3D platforming can be a wonderful beast, providing relaxing fun times, and frustration with challenges when done right. Lucky’s Tale first appeared on the Oculus Rift, showing how 3D platforming can work on that new platform, and now he has made his way to the Xbox One in his sequel.
Lucky is a young fox that is called to action to help his sister by getting back the Book of Ages from the game’s big bad guy, Jinx. To get to Jinx, Lucky needs to make his way through four distinct worlds, defeating Jinx’s kids on the way, each with their own quirks.
Lucky’s Tale’s biggest strength is its art style which is gorgeous. Where some games have gone more detailed with sentient animals or make more refined fur styles, Super Lucky’s Tale went the other way, going for a gorgeous simple animated film style.
This art style may not appeal to everybody, but it does help give a lot of charm to the game, and Lucky’s character, while also being pleasing to the eye. This simpler art style also results in the use of strong vibrant colours which pop on the screen.
The game’s biggest weakness, unfortunately, is the gameplay. The most notable of which is its fighting which is extremely basic. Rather than having a slew of attacks with abilities to earn, and upgrade, Lucky can only attack by jumping on enemies, or swinging his tail, which can hit enemies or projectiles.
Even though there is an element of joy coming from this simplicity by being able to sit back and relax with some simple platforming fun, there are drawbacks. Camera angles can be a pain, which is a common trapping for 3D platformers, as when you are hunting out secrets it is super easy to accidentally die, not knowing what is ahead of you.
It’s not all doom and gloom though, because the game’s varied levels do provide a lot of fun. There are four hub worlds, Sky Castle, Veggie Village, Holiday Canyon, and Spookington. Each of these hubs isn’t too long, but have characters to interact with, and secrets to find, between your attempts at levels themselves. Once you have earned enough lucky clovers you can advance to take on the boss.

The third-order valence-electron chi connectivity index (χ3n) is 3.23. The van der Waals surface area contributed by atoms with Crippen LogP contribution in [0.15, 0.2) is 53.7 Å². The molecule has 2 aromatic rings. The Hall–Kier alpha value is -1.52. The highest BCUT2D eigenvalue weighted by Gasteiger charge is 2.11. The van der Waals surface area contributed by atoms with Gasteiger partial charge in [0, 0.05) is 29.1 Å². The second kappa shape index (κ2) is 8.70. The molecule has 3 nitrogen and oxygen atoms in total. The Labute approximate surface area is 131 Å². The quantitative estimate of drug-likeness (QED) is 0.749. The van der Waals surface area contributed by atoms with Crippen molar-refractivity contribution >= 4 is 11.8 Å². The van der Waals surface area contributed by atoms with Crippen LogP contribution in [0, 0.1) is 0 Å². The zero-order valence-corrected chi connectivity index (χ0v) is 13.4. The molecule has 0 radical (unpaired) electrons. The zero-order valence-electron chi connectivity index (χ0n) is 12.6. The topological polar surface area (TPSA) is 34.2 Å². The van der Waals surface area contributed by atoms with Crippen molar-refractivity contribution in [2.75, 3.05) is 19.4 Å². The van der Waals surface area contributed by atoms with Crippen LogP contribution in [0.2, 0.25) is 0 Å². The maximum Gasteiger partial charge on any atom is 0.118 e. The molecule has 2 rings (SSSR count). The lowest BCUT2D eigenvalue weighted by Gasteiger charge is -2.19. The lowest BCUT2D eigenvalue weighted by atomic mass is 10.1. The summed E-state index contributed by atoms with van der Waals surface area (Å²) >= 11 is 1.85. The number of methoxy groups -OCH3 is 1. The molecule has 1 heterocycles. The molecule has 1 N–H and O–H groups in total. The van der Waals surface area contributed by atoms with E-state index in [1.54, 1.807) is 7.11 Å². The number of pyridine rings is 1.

Every level has four clovers on offer that can be earned in four ways. One is earned by beating the level, one can be attained by finding the letters that spell out Lucky that are hidden, one can be gained by collecting 300 coins in a level, and one can be gained by finding a hidden secret. The secrets may involve being put into the background to complete some platforming, or finding a time trial where you need to collect temporary coins, which can get genuinely hard.
This does bring in one of my most frustrating elements of the game, where you can’t advance through to the boss without enough clovers, involving backtracking to grab clovers you have missed in levels. It’s a minor annoyance but kills the flow of the game in a way I don’t like.
The platforming itself can be shonky at times where Lucky can land in places that don’t seem quite right or more importantly slip off the edge of a ledge that made no sense based on where he landed. These take a little getting used to and do create unnecessary frustration, especially when you are on your last life, near the end of the review having earned all the collectibles.
7.5/10 – There isn’t too much that is unique about Super Lucky’s Tale, but at the end when I look back, I enjoyed my time with the game. The lack of gameplay variety may put some people off, but kids and fans of platformers should find some joy in the game. I know despite its flaws, I’ll be looking back fondly of my time with Lucky.